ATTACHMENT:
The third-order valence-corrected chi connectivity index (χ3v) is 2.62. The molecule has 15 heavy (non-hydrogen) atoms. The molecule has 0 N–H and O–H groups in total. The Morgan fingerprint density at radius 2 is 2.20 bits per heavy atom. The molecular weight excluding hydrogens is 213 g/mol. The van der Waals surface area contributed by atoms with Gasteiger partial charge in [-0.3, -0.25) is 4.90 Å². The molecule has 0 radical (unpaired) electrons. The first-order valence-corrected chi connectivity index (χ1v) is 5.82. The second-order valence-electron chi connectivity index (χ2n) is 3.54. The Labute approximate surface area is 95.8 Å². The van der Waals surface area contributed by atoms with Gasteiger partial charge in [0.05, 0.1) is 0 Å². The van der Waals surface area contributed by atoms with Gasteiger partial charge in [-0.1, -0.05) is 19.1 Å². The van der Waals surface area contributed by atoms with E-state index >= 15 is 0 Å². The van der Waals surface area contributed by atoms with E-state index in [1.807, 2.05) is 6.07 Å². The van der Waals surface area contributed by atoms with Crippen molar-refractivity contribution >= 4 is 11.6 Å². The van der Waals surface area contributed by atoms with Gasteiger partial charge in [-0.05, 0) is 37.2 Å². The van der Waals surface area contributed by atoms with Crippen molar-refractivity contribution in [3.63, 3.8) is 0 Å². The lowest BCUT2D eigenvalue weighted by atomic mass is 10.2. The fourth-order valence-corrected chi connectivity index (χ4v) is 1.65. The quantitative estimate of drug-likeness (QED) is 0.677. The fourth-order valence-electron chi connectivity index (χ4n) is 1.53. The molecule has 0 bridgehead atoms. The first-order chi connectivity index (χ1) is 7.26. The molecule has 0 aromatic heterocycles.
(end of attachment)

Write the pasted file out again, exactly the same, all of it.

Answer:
The third-order valence-corrected chi connectivity index (χ3v) is 2.62. The molecule has 15 heavy (non-hydrogen) atoms. The molecule has 0 N–H and O–H groups in total. The Morgan fingerprint density at radius 2 is 2.20 bits per heavy atom. The molecular weight excluding hydrogens is 213 g/mol. The van der Waals surface area contributed by atoms with Gasteiger partial charge in [-0.3, -0.25) is 4.90 Å². The molecule has 0 radical (unpaired) electrons. The first-order valence-corrected chi connectivity index (χ1v) is 5.82. The second-order valence-electron chi connectivity index (χ2n) is 3.54. The Labute approximate surface area is 95.8 Å². The van der Waals surface area contributed by atoms with Gasteiger partial charge in [0.05, 0.1) is 0 Å². The van der Waals surface area contributed by atoms with Gasteiger partial charge in [-0.1, -0.05) is 19.1 Å². The van der Waals surface area contributed by atoms with E-state index >= 15 is 0 Å². The van der Waals surface area contributed by atoms with E-state index in [1.807, 2.05) is 6.07 Å². The van der Waals surface area contributed by atoms with Crippen molar-refractivity contribution >= 4 is 11.6 Å². The van der Waals surface area contributed by atoms with Gasteiger partial charge in [-0.05, 0) is 37.2 Å². The van der Waals surface area contributed by atoms with Crippen molar-refractivity contribution in [3.63, 3.8) is 0 Å². The lowest BCUT2D eigenvalue weighted by atomic mass is 10.2. The fourth-order valence-corrected chi connectivity index (χ4v) is 1.65. The quantitative estimate of drug-likeness (QED) is 0.677. The fourth-order valence-electron chi connectivity index (χ4n) is 1.53. The molecule has 0 bridgehead atoms. The first-order chi connectivity index (χ1) is 7.26. The molecule has 0 aromatic heterocycles.